Does Swimming Need a Schedule Change for Paris 2024 for Katie Ledecky? 

Jul 27, 2021; Tokyo, Japan; Katie Ledecky (USA) prepares for the women's 200m freestyle heats during the Tokyo 2020 Olympic Summer Games at Tokyo Aquatics Centre. Mandatory Credit: Rob Schumacher-USA TODAY Sports
Photo Courtesy: Rob Schumacher -- USA Today Sports

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Does Swimming Need a Schedule Change for Paris 2024 for Katie Ledecky?

Most people watching swimming on Tuesday night were shocked at what they saw in the two women’s freestyle finals contested. 

In the 200 free, Katie Ledecky missed the podium, and in the 1500, while winning the event, Ledecky was almost 20 seconds off her world record, and for the first time in a long-distance event, swimmers were within touching distance of her. 

After witnessing those performances, many people questioned what’s going on with the six-time Olympic champion. The answer is simple: nothing.

Leadup to Tuesday Night

Let’s look at her mileage before attacking the grueling double. Within 12 hours, she swam two 400 freestyles, one being her second fastest swim ever and the fourth-fastest performance all-time. 

Later that day, she swam the 200 free and 1500 free prelims, with about two hours in between events. 

The following morning, while all her competitors in the mile were resting, she was putting in another shift in the 200 free semifinals, posting the third-fastest time heading into finals. 

Finally, after four sessions of straight racing, where she racked up 2700 meters of competition, she finally got a session off. 

Compare that with all the women that beat her in the 200. Gold medalist Ariarne Titmus had the most yardage under her out of the four women with 1200 meters. Bronze medalist Penny Oleksiak had the second most with 600, while silver medalist Siobhan Haughey and fourth-place finisher Yang Junxuan each had 400. That’s up to 2300 meters less than Ledecky swam, not accounting for her longer warmup and cool down due to her event lineup.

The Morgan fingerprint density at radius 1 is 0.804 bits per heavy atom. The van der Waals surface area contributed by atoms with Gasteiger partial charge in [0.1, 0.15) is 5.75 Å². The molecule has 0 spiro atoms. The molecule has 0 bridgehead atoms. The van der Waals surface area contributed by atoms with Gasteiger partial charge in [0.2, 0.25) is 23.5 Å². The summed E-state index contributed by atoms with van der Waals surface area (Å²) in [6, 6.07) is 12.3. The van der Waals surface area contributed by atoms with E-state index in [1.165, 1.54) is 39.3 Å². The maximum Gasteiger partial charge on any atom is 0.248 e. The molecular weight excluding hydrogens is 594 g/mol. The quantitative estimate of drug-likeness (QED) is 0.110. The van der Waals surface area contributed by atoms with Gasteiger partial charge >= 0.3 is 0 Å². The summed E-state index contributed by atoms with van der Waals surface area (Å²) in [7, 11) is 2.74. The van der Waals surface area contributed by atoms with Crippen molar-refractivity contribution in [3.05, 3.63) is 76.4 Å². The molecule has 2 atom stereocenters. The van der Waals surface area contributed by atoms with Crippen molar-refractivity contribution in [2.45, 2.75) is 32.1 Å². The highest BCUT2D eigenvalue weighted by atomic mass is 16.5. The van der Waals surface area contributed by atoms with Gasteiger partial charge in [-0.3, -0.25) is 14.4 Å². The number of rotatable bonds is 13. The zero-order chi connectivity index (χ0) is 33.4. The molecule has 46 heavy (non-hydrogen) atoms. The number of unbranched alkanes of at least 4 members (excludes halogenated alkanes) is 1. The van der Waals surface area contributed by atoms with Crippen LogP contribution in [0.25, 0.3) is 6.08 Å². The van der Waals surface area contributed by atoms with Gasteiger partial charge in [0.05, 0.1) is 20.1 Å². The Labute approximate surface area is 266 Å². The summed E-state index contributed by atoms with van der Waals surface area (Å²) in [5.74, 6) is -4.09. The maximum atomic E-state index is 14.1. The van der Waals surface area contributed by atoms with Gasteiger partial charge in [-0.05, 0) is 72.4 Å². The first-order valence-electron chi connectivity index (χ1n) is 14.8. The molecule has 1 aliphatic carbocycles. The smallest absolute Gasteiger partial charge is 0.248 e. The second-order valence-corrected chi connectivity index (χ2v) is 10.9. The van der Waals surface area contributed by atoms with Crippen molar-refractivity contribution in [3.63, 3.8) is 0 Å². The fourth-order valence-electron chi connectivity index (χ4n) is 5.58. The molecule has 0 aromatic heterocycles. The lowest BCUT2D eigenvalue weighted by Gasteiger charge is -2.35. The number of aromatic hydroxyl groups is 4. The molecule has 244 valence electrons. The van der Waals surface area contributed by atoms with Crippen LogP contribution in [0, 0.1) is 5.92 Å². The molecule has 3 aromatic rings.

The Dirty Double

Swimming almost 3000 meters intensely in just over 48 hours puts a lot on the body, so it’s not surprising that she was a second and a half off her best in the final. 

In terms of the 1500, she only had a little over an hour between the 200 and that final. The 200 is considered a longer sprint, which means it requires relying heavily on legs. No matter how much cool down and recovery she did between races, Ledecky would still feel the fatigue from the shorter event in the mile. Combine that with the emotions of not winning gold in her second Olympic final in as many days and the overwhelming Olympic atmosphere, and no one should have expected her to be near to her best. I know it might be hard to believe, considering what we’ve seen from her over the past nine years, but she is human. 

Keeping that in mind, in future international meets, either the 200 free or the 1500 should be moved, so they do not clash with each other to accommodate Katie Ledecky. 

The men’s events do not conflict, so why should the women’s? 

Previous Olympic Schedule Adjustment

Additionally, while not in swimming, events have been moved to accommodate star athletes. Think back to Atlanta 1996 when track legend Michael Johnson wanted to attempt to complete the 200 and 400 meters double. Those two events traditionally have clashing rounds as the 200 meters start in the middle of the 400 meter rounds. Johnson requested the change, and the International Amateur Athletic Federation (IAAF), now World Athletics, granted it, citing that Johnson becoming the first man to complete the double could boost Americans’ interest in track and field. 

Allyson Felix, the most decorated women’s track and field athlete, got a similar accommodation ahead of Rio, but she didn’t make the U.S. Olympic team in the shorter event. 

Given the precedent, FINA could do the same for Ledecky in future meets. The possibility of her completing a historical Olympic 200/400/800/1500 quadruple would drive interest in the sport not only in the United States but internationally. 

Ledecky’s performances so far this week should not be a cause for concern. It just shows that everyone is human, and there is only so much the body can endure. 

If we want to get the best out of Ledecky in her shortest and longest events, the 2024 Olympic schedule needs revamping.